Vintage Computer Festival West XI is happening next weekend, August 6-7 at the Computer History Museum in Mountain View, California. I’m belatedly dusting off the hardware for my exhibit and preparing the demos and signage. Anybody have a trade show style backdrop they’d like to lend me? 🙂
I’ll be exhibiting three of my hand-made computer creations, each of which has gone through some modifications for the show:
BMOW 1 – My original custom-made CPU and computer that kicked off this blog and my journey into hobby electronics. BMOW 1 is an 8-bit CPU, implemented with 7400-series TTL discrete logic and a few PALs. Built around this is peripheral hardware for I/O, sound, and video. The end result is a custom creation that’s vaguely similar to an Apple II in its performance and capabilities. And it’s all hand wire-wrapped, with thousands of individual wires.
New for VCF West, I’ve cut a porthole in the bottom of the case and added interior case lighting, to showcase the glorious mess of wires inside. I was nervous I’d break something while removing and replacing all the parts in the case, but BMOW survived and is still running strong.
68 Katy – A 68000-powered single-board Linux system that began life as “Linux on a breadboard”. It’s a super-minimal Linux system containing only a 68K family CPU, 512K ROM, and 512K RAM. I began with a 16 year old Linux distro and hacked it to support this hardware and its tiny memory size. The original version was literally built on a breadboard, though the current version is now a PCB with a serial port for I/O.
During testing for the VCF show, I found that 68 Katy was no longer running reliably. I’d previously overclocked the 8 MHz-rated 68008 CPU to 12 MHz. Restoring an 8 MHz oscillator seemed to fix the problems – for now.
Nibbler – Another custom-made CPU and computer with a 4-bit (nibble) architecture. Designed to be simple to build and easy to understand, Nibbler’s CPU core consists of just 13 discrete 7400-series logic chips – individual counters, registers, buffers, and gates. To complete the machine, it adds a few ROMs and an SRAM, as well as pushbuttons, an audio speaker, and a text display. With a 4-bit CPU and 4K of memory you might think Nibbler couldn’t do anything much more interesting than blink an LED, but it boasts some nice games and demos. Like BMOW 1, it’s all hand wire-wrapped.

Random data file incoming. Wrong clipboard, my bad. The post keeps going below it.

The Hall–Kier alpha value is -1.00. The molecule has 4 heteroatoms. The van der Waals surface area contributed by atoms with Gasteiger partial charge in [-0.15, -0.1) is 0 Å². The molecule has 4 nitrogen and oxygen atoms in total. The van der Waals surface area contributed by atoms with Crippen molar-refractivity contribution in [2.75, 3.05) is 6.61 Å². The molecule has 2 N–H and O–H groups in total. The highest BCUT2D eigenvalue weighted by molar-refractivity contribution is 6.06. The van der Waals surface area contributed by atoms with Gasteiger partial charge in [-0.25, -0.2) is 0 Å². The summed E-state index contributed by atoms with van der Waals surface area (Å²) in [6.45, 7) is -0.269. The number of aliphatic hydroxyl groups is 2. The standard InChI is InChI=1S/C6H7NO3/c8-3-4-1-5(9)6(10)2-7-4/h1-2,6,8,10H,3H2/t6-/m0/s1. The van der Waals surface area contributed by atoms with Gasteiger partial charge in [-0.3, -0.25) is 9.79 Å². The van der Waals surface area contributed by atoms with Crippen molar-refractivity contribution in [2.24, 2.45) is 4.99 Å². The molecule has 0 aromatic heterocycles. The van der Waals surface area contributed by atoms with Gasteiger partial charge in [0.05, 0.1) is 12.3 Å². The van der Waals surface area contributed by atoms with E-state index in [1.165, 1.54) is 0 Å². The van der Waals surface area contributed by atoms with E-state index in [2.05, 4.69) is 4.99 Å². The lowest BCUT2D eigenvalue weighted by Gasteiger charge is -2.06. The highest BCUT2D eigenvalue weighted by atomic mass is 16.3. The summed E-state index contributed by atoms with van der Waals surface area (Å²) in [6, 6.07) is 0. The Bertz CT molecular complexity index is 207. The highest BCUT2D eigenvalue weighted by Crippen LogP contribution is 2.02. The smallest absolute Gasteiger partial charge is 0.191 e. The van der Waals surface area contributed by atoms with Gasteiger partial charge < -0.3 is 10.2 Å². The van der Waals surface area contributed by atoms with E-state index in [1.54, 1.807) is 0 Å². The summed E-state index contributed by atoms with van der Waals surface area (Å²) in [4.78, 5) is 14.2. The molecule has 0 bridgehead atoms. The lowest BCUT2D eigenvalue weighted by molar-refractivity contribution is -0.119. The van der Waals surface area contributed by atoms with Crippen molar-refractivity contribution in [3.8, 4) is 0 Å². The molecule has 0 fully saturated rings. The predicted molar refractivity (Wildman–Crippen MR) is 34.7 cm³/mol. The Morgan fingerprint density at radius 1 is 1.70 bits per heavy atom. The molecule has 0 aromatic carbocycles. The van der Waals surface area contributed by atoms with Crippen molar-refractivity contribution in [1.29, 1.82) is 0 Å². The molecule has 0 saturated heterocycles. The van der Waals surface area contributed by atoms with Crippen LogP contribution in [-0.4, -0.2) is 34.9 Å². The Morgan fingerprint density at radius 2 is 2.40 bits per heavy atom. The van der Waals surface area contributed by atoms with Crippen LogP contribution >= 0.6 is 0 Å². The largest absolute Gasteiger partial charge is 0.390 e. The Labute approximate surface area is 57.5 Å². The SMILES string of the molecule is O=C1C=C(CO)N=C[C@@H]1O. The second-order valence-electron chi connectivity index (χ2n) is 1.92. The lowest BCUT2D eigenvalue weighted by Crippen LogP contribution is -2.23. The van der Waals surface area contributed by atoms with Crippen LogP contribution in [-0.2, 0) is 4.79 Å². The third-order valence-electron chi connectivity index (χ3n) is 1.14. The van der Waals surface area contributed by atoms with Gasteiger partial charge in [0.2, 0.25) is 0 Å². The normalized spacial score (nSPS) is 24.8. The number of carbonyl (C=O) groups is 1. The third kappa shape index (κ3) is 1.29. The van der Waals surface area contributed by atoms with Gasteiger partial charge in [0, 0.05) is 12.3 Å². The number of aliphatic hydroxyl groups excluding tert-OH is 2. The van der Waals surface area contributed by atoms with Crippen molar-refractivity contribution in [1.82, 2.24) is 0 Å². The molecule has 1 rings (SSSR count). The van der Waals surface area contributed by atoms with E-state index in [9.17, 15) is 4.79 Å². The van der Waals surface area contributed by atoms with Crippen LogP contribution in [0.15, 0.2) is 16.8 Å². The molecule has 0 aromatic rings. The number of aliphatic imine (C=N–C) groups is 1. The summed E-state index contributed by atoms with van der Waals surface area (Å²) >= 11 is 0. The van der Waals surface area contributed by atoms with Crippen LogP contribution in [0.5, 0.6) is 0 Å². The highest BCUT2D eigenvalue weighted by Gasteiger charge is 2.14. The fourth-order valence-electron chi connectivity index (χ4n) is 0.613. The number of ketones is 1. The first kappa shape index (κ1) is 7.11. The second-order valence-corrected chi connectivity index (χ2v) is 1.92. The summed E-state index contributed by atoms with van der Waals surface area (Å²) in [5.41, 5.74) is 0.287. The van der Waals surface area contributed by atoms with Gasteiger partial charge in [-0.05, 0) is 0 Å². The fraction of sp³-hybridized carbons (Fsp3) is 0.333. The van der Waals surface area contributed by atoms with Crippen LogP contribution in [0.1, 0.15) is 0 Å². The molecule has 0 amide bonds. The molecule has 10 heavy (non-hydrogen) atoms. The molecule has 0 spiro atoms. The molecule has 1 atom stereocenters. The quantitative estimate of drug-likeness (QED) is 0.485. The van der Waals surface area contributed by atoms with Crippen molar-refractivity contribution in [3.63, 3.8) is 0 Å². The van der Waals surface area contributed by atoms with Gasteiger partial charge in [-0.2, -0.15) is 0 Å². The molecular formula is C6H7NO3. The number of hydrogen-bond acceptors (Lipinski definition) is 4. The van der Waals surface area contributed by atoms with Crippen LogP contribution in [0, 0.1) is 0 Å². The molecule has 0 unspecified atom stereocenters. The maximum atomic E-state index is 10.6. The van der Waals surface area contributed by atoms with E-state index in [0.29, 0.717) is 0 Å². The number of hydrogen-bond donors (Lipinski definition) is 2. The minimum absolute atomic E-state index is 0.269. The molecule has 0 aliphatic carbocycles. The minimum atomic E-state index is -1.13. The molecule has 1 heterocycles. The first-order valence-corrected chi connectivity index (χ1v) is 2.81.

Nibbler will see a significant change for the VCF show, time permitting. The original design uses a 4K ROM for storing the program – when you want to run a different program, you need to replace the ROM. I plan to substitute a 16K ROM with a DIP switch to control the highest two address lines, so I can select between four different stored programs without resorting to ROM swapping.
Antique and Custom Computers Galore
Beyond the BMOW stuff, the other exhibits planned for VCF West XI look great! They include Eric Schlaepfer’s MonSter 6502, Bill Buzbee’s Magic-1, vintage DEC and Data General systems, IBM mainframes, Amigas, TRS-80s, S-100 hardware, and much more. Check out the full list here.
The show hours are 9:30-6:00 on Saturday the 6th and 9:00-5:30 on Sunday the 7th. Do you plan to attend? Leave a comment below, and I’ll keep an eye out for you!Read 1 comment and join the conversation